Geography — Demand for vehicles varies in different parts of the country and even in different communities. Convertibles may be good for warmer weather states, but it’s not as valuable in the colder northern states. Likewise, a pickup truck holds less value in bigger cities as opposed to rural towns.
These are just a couple of tips to consider when purchasing a car. Though resale value is important to many who purchase a new vehicle, if you plan to keep it until it dies, then you won’t need to worry about the resale value.
Few people would go into a clothing store and try to negotiate the price of a pair of jeans, but negotiating the price of a car is practically a national pastime. The following are some tips on how you can negotiate effectively:
- Don’t reveal too much: Don’t let the salesperson know the maximum you can or are willing to spend.
- Avoid being overly enthusiastic: Don’t say, “I love this car and I have to have it”, even if that is how you feel. Try to appear detached and calm.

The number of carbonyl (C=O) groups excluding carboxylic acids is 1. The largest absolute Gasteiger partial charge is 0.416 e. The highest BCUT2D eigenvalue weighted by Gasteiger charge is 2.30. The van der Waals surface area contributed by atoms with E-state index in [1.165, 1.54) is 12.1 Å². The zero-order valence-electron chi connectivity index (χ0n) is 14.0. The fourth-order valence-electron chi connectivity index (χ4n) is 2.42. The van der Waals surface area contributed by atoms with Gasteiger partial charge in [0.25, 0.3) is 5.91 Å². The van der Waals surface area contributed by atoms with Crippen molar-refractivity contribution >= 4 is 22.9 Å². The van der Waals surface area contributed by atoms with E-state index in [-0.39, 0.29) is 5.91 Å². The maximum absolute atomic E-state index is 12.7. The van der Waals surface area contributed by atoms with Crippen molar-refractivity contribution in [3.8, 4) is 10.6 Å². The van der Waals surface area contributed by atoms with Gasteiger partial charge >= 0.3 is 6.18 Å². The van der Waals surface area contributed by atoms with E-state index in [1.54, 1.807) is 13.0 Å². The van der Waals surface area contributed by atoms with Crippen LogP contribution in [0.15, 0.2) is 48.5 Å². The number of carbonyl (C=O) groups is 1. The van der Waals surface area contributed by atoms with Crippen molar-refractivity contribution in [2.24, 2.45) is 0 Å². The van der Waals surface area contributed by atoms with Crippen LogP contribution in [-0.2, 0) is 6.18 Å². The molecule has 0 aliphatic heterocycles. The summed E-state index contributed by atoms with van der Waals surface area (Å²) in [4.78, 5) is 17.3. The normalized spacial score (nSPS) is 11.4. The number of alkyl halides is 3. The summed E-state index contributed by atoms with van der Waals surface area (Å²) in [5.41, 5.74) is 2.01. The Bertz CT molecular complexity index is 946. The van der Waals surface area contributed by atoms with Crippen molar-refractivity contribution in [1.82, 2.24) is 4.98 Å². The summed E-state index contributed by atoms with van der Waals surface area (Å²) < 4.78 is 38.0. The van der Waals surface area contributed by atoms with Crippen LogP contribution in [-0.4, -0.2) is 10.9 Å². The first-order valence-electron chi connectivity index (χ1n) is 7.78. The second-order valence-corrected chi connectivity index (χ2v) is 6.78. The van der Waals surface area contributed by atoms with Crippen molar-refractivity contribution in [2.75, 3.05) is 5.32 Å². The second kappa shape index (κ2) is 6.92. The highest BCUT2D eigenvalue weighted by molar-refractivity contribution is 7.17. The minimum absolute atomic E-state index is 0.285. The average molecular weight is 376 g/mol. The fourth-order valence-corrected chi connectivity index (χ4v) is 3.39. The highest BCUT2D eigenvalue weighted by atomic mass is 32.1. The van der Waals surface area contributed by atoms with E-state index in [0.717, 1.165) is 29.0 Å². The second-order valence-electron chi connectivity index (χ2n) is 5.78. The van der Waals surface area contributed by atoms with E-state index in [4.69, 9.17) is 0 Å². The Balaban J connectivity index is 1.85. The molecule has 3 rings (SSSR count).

- Do your homework: Know what is a fair price for the vehicle you are interested in. Utilize websites like kbb.com to find out how much the car you’re looking at is typically worth.
- Search around: If you are buying new, there are probably a few dealerships in your area that sell the model you want. Visit them all and see who offers the best price. If you are buying used and interested in a popular model, you will probably have your choice of sellers as well.
- Go at the right time: You can often get a better deal on a new car at the end of the month or year, with salespeople concerned about meeting their quotas. July-October is another good time to buy a new car since dealerships are looking to clear space for next year’s models.
Ultimately, if you are uncomfortable negotiating, you may want to have a friend or family member help or you can take advantage of Georgia’s Own Carfinder auto buying service.